Yes!  Your employer asks you for references as part of the hiring process for a reason.  The employment screening service they hire will use the references you supply to not only verify your employment, but get the inside scoop on what it is like to work with you.  Choose your references based on the understanding that they will be contacted.  Make sure the people you are choosing are those who can represent you in the best light.

Here are a few things to keep in mind when choosing a reference:

Pick someone who can advocate for you.  The person you pick should be well-spoken; the type of person that won’t panic when asked a hard question and someone who can speak clearly and with authority.

Pick someone who is on your side.  The person you pick should have your best interests at heart and want you to succeed.  They should be honest, but know and celebrate your strengths.  This person may not always be your direct superior, but in fact may be a coworker, client, or mentor.  You are free to pick any one with whom you’ve worked closely.  Make your choice count.

Contact your reference before including them on your application.  Because you gave your reference the heads up, they won’t be caught off guard.  They will give you a polished reference rather than stammer through unprepared.  This also gives you a chance to make sure all your contact information is up to date and accurate.  Not only is contacting your reference beforehand a professional and courteous practice, it may be a great opportunity to discuss with your reference how best to represent you!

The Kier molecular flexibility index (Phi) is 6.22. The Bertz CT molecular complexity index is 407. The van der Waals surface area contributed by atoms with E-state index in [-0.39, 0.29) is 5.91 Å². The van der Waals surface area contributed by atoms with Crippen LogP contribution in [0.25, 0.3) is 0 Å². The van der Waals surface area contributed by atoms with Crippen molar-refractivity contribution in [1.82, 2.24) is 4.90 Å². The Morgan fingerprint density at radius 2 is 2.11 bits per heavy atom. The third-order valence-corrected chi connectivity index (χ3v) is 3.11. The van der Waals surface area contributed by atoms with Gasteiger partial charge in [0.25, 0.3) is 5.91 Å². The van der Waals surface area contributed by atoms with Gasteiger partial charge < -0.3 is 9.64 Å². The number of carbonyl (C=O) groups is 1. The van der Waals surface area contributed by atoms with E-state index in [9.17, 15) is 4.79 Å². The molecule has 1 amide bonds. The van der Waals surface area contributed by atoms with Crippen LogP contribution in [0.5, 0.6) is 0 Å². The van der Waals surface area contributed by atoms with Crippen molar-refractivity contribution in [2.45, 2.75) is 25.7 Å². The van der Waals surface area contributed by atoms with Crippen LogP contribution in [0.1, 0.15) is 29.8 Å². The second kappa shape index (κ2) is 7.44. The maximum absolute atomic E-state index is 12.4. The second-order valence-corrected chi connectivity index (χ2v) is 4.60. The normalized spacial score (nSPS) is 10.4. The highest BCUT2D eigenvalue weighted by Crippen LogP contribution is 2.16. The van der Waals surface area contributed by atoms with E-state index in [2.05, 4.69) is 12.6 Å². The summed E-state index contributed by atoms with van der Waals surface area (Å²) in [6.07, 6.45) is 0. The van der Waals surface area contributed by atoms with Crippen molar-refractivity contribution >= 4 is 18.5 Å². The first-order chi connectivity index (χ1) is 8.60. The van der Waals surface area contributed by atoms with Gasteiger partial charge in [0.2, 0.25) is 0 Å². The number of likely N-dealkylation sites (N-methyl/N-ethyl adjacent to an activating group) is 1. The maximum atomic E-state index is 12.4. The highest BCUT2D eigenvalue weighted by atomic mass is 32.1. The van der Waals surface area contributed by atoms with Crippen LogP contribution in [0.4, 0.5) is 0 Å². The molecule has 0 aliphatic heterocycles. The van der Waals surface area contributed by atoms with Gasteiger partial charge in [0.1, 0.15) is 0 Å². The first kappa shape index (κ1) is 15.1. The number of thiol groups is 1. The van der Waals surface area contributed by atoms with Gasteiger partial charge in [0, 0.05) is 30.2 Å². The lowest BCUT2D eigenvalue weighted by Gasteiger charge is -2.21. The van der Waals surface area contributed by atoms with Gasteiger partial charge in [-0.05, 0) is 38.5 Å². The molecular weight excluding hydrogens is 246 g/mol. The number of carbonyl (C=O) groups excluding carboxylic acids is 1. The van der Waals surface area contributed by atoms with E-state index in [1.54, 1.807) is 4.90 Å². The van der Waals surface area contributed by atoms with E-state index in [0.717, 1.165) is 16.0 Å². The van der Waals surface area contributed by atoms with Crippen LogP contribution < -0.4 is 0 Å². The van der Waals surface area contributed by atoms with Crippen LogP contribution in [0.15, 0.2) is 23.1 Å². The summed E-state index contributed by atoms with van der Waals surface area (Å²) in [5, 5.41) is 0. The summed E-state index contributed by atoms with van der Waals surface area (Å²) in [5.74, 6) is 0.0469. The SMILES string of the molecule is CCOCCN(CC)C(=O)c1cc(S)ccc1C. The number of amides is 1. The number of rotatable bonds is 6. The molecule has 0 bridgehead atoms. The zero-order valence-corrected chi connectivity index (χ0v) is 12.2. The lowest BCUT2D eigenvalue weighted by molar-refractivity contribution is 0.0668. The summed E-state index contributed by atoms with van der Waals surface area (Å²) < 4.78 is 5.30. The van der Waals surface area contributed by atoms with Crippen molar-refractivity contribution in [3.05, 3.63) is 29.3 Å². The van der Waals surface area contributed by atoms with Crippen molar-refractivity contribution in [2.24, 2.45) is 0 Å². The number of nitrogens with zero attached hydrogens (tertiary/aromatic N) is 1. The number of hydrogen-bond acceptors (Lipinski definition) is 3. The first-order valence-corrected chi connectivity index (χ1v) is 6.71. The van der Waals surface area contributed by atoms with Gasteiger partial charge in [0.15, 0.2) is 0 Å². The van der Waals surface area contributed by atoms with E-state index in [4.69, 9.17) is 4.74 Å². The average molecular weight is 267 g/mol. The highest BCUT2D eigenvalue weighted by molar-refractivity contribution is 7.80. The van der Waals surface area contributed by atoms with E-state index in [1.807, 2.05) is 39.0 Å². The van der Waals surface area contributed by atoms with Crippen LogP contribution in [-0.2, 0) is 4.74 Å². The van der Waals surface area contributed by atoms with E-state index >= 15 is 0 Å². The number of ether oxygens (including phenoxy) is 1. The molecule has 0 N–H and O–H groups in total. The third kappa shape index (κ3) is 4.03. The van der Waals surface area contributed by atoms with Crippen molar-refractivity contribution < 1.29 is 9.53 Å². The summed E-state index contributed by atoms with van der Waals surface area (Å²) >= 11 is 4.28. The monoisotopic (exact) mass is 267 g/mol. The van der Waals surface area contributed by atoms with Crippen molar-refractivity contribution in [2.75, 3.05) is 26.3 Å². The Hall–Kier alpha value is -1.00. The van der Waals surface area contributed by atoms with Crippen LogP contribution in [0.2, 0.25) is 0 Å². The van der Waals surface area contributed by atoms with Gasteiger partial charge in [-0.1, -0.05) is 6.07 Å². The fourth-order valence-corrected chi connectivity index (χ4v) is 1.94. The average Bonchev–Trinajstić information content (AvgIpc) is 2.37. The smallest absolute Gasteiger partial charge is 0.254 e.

Many people are honored to be asked to be a reference and want to do a good job.  You can discuss with this person exactly what strengths you want to present so you can tailor the recommendation for that position.  You may also find out some strengths you didn’t even know you had!

On no account should you make up a reference.  When a reputable employment screening company verifies your employment, they will also verify employment of your reference to make sure that person did indeed work with you.  If you forge a reference by making up a reference, providing the name of a person who did not actually work with you, or misrepresent their position, you will be sending a red flag to your potential employer that you are not to be trusted.  A false reference may be worse than no reference at all!

Do you have a question about background screenings or the hiring process?  Contact us!